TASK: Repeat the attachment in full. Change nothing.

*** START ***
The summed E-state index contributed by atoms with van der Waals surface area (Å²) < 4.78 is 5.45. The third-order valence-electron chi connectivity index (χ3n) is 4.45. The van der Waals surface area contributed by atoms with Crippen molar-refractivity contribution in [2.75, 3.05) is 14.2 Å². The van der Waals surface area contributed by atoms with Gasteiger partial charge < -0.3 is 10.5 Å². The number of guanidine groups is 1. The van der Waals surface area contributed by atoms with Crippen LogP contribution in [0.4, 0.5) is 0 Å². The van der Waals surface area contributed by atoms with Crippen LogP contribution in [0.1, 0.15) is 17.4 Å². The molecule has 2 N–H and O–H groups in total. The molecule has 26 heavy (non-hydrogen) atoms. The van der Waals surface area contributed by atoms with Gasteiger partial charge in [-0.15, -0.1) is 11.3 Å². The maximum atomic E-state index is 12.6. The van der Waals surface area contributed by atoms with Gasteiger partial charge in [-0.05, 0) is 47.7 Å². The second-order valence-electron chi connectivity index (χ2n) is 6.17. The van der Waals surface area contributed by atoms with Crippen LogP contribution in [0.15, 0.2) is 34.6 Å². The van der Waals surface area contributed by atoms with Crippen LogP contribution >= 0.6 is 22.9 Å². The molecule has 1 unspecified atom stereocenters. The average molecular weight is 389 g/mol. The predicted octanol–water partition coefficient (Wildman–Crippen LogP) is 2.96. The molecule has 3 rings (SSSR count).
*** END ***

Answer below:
The summed E-state index contributed by atoms with van der Waals surface area (Å²) < 4.78 is 5.45. The third-order valence-electron chi connectivity index (χ3n) is 4.45. The van der Waals surface area contributed by atoms with Crippen molar-refractivity contribution in [2.75, 3.05) is 14.2 Å². The van der Waals surface area contributed by atoms with Gasteiger partial charge < -0.3 is 10.5 Å². The number of guanidine groups is 1. The van der Waals surface area contributed by atoms with Crippen LogP contribution in [0.4, 0.5) is 0 Å². The van der Waals surface area contributed by atoms with Crippen LogP contribution in [0.1, 0.15) is 17.4 Å². The molecule has 2 N–H and O–H groups in total. The molecule has 26 heavy (non-hydrogen) atoms. The van der Waals surface area contributed by atoms with Gasteiger partial charge in [-0.15, -0.1) is 11.3 Å². The maximum atomic E-state index is 12.6. The van der Waals surface area contributed by atoms with Gasteiger partial charge in [-0.05, 0) is 47.7 Å². The second-order valence-electron chi connectivity index (χ2n) is 6.17. The van der Waals surface area contributed by atoms with Crippen LogP contribution in [0.15, 0.2) is 34.6 Å². The van der Waals surface area contributed by atoms with Crippen LogP contribution >= 0.6 is 22.9 Å². The molecule has 1 unspecified atom stereocenters. The average molecular weight is 389 g/mol. The predicted octanol–water partition coefficient (Wildman–Crippen LogP) is 2.96. The molecule has 3 rings (SSSR count).